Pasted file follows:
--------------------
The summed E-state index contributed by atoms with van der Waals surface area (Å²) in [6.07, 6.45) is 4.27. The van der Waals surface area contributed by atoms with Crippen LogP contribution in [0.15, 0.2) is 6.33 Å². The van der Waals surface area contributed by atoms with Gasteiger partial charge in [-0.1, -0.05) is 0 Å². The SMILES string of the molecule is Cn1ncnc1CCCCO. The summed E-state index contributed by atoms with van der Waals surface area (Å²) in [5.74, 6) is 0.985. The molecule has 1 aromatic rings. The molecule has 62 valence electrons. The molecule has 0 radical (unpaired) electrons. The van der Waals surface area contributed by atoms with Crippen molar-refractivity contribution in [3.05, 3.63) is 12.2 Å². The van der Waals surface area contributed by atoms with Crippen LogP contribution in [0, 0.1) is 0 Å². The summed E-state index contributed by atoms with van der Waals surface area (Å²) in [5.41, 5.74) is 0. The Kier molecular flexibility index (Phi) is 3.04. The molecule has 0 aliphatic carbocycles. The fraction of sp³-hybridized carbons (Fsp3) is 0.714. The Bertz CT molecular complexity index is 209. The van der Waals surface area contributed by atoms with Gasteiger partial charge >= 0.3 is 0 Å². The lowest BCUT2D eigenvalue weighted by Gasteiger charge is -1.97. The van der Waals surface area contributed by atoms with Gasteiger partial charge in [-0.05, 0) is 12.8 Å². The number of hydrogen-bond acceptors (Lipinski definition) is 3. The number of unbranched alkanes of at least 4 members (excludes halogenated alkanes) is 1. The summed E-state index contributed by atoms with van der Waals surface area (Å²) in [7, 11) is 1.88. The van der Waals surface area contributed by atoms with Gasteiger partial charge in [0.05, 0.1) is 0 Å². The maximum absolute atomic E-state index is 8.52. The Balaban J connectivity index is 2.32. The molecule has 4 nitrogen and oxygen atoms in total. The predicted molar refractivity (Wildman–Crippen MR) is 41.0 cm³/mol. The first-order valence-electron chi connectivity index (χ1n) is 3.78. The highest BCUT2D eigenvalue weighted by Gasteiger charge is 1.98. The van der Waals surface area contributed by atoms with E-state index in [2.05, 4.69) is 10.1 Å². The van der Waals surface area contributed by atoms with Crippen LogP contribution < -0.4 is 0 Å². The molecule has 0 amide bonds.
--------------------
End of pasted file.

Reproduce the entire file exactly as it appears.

The summed E-state index contributed by atoms with van der Waals surface area (Å²) in [6.07, 6.45) is 4.27. The van der Waals surface area contributed by atoms with Crippen LogP contribution in [0.15, 0.2) is 6.33 Å². The van der Waals surface area contributed by atoms with Gasteiger partial charge in [-0.1, -0.05) is 0 Å². The SMILES string of the molecule is Cn1ncnc1CCCCO. The summed E-state index contributed by atoms with van der Waals surface area (Å²) in [5.74, 6) is 0.985. The molecule has 1 aromatic rings. The molecule has 62 valence electrons. The molecule has 0 radical (unpaired) electrons. The van der Waals surface area contributed by atoms with Crippen molar-refractivity contribution in [3.05, 3.63) is 12.2 Å². The van der Waals surface area contributed by atoms with Crippen LogP contribution in [0, 0.1) is 0 Å². The summed E-state index contributed by atoms with van der Waals surface area (Å²) in [5.41, 5.74) is 0. The Kier molecular flexibility index (Phi) is 3.04. The molecule has 0 aliphatic carbocycles. The fraction of sp³-hybridized carbons (Fsp3) is 0.714. The Bertz CT molecular complexity index is 209. The van der Waals surface area contributed by atoms with Gasteiger partial charge >= 0.3 is 0 Å². The lowest BCUT2D eigenvalue weighted by Gasteiger charge is -1.97. The van der Waals surface area contributed by atoms with Gasteiger partial charge in [-0.05, 0) is 12.8 Å². The number of hydrogen-bond acceptors (Lipinski definition) is 3. The number of unbranched alkanes of at least 4 members (excludes halogenated alkanes) is 1. The summed E-state index contributed by atoms with van der Waals surface area (Å²) in [7, 11) is 1.88. The van der Waals surface area contributed by atoms with Gasteiger partial charge in [0.05, 0.1) is 0 Å². The maximum absolute atomic E-state index is 8.52. The Balaban J connectivity index is 2.32. The molecule has 4 nitrogen and oxygen atoms in total. The predicted molar refractivity (Wildman–Crippen MR) is 41.0 cm³/mol. The first-order valence-electron chi connectivity index (χ1n) is 3.78. The highest BCUT2D eigenvalue weighted by Gasteiger charge is 1.98. The van der Waals surface area contributed by atoms with E-state index in [2.05, 4.69) is 10.1 Å². The van der Waals surface area contributed by atoms with Crippen LogP contribution < -0.4 is 0 Å². The molecule has 0 amide bonds.